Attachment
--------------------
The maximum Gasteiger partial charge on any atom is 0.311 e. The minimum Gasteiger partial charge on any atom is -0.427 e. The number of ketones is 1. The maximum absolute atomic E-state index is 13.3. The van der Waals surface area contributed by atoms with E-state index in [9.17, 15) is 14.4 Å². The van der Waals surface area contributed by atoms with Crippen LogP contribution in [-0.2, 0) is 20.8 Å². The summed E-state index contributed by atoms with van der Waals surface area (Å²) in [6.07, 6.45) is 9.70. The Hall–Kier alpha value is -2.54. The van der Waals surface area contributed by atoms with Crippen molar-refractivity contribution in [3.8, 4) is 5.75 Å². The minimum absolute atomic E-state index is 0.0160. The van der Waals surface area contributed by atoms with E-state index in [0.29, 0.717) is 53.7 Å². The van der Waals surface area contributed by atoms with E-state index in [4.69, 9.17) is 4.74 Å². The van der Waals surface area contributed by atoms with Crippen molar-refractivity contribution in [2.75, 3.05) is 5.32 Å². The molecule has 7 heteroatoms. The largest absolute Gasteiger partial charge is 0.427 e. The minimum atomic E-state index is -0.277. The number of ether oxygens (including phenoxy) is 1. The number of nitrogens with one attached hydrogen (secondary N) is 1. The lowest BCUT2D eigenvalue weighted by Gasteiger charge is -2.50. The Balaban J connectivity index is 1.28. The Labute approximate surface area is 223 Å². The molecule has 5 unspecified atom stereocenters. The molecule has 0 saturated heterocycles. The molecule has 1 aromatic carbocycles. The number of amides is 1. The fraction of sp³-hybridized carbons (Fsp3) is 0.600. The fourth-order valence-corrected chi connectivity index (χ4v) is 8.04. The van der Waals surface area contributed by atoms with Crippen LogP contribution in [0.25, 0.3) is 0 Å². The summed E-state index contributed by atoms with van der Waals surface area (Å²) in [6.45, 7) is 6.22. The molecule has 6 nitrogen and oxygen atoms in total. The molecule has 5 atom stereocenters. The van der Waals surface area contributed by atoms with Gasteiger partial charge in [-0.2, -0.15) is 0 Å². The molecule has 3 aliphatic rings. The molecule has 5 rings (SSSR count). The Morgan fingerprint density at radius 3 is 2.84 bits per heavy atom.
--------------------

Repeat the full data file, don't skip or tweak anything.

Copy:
The maximum Gasteiger partial charge on any atom is 0.311 e. The minimum Gasteiger partial charge on any atom is -0.427 e. The number of ketones is 1. The maximum absolute atomic E-state index is 13.3. The van der Waals surface area contributed by atoms with E-state index in [9.17, 15) is 14.4 Å². The van der Waals surface area contributed by atoms with Crippen LogP contribution in [-0.2, 0) is 20.8 Å². The summed E-state index contributed by atoms with van der Waals surface area (Å²) in [6.07, 6.45) is 9.70. The Hall–Kier alpha value is -2.54. The van der Waals surface area contributed by atoms with Crippen molar-refractivity contribution in [3.8, 4) is 5.75 Å². The minimum absolute atomic E-state index is 0.0160. The van der Waals surface area contributed by atoms with E-state index in [0.29, 0.717) is 53.7 Å². The van der Waals surface area contributed by atoms with E-state index in [4.69, 9.17) is 4.74 Å². The van der Waals surface area contributed by atoms with Crippen molar-refractivity contribution in [2.75, 3.05) is 5.32 Å². The molecule has 7 heteroatoms. The largest absolute Gasteiger partial charge is 0.427 e. The minimum atomic E-state index is -0.277. The number of ether oxygens (including phenoxy) is 1. The number of nitrogens with one attached hydrogen (secondary N) is 1. The lowest BCUT2D eigenvalue weighted by Gasteiger charge is -2.50. The Balaban J connectivity index is 1.28. The Labute approximate surface area is 223 Å². The molecule has 5 unspecified atom stereocenters. The molecule has 0 saturated heterocycles. The molecule has 1 aromatic carbocycles. The number of amides is 1. The fraction of sp³-hybridized carbons (Fsp3) is 0.600. The fourth-order valence-corrected chi connectivity index (χ4v) is 8.04. The van der Waals surface area contributed by atoms with Crippen LogP contribution in [0.25, 0.3) is 0 Å². The summed E-state index contributed by atoms with van der Waals surface area (Å²) in [6.45, 7) is 6.22. The molecule has 6 nitrogen and oxygen atoms in total. The molecule has 5 atom stereocenters. The van der Waals surface area contributed by atoms with Gasteiger partial charge in [-0.2, -0.15) is 0 Å². The molecule has 3 aliphatic rings. The molecule has 5 rings (SSSR count). The Morgan fingerprint density at radius 3 is 2.84 bits per heavy atom.